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Панорама с крыши движущегося поезда (1898) HD online

Панорама с крыши движущегося поезда (1898) HD online
Language: English
Category: Movie / Documentary / Short
Original Title: Panorama pris du0027un train en marche
Director: Georges Méliès
Writers: Georges Méliès
Released: 1898
Duration: 1min
Video type: Movie
Atop a 19th-century coal-fired steam locomotive, filmmaker Georges Méliès' camera records the one-minute phantom ride of a moving train. From a point of view behind the steam engine, the viewer watches the quiet suburban scenery and the bustling cityscape unfold before him, as the streamlined machine passes under bridges and travels through a station.

Reviews: [4]

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    Panorama From Top of a Moving Train (1898)

    ** 1/2 (out of 4)

    aka Panorama pris d'un train en marche

    There's nothing overly special here but the camera is set on top of a train and for a minute we get to see various parts of the town, which it is traveling through. I've seen a lot of films like this and today they seem either strange or worthless but I guess at the time they were released people got a kick out of being able to see this stuff. There are a few bridges that the train travels under and I guess you would call these the best moments of the film. If you're looking for any of that magic from Melies then you'd be best to start somewhere else. This is historically interesting but that's about all.
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    It's hard to understand exactly why Georges Méliès was still occasionally filming documentary shorts by 1898. Back in 1896 it was excusable--after all, Méliès hadn't yet 'discovered' (as some people like to believe) the film edit or any of the special effects you see in later works of his. By 1898, however, he was well aware of why was he still doing things like sticking cameras on trains?

    Part of this could have been he had not yet realized all the stuff he could produce using this simple editing concept. Like others of the time, he was still playing with the invention, trying new things... In this case, the camera is on TOP of the train, not at the front of the locomotive like other Phantom Ride films of the time (a Phantom Ride being a view from on top of a train as shot by the camera). Likely he hadn't yet tried such a gimmick yet. I guess it would take a bit longer for him to realize the potential of the substitution splice.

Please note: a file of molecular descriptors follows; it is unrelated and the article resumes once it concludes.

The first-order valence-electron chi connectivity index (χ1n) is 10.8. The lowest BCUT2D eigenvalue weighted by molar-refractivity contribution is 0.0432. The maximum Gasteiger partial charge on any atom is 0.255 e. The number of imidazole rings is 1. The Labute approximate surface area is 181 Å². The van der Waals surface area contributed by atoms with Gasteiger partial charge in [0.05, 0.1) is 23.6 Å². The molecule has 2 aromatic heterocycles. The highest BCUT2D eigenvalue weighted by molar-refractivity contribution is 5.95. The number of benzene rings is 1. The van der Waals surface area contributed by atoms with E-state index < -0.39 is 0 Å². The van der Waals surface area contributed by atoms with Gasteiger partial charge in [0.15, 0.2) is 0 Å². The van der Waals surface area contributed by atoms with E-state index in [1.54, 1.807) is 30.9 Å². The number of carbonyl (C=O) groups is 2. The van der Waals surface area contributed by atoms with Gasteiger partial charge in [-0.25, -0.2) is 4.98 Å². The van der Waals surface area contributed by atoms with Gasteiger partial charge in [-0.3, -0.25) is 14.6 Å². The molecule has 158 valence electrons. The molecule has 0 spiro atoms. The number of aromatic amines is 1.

This one still retains interest for at least film historians because it's one of the few rare documentary films by the director that still survives today. Many of his earlier, 1896 and 1897 documentaries cease to exist. That said, I don't even know exactly how film historians are able to identify this as being a Méliès short since so many similar movies were made at the time. It's interesting in these regards, but not really your normal Méliès film and something the average person now will want to skip.
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    With the simple mounting of a camera on a train for a minute or so, it would have given the audience a feeling of speed in a cinematic sense. While the results are relatively dull to us, there is a bit of anxiety produced as the train encounters various visuals along the way. Still, it isn't much of a film and probably was put in the memory banks for future use.
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    This short film runs for pretty much exactly one minute and we see the landscape from the top of the train as it keeps moving towards his destination. We see roofs, full houses and here and there it makes its way through under a bridge. It's really only one to watch for train lovers as the only sort of highlights is the constant blowing of steam and some interesting architecture at the side of the street here and there. Trains were a frequent motive, but often they at least had a couple people waving into the camera and their smiling faces made the film. This is not included here though. Rather boring and I can#t recommend it.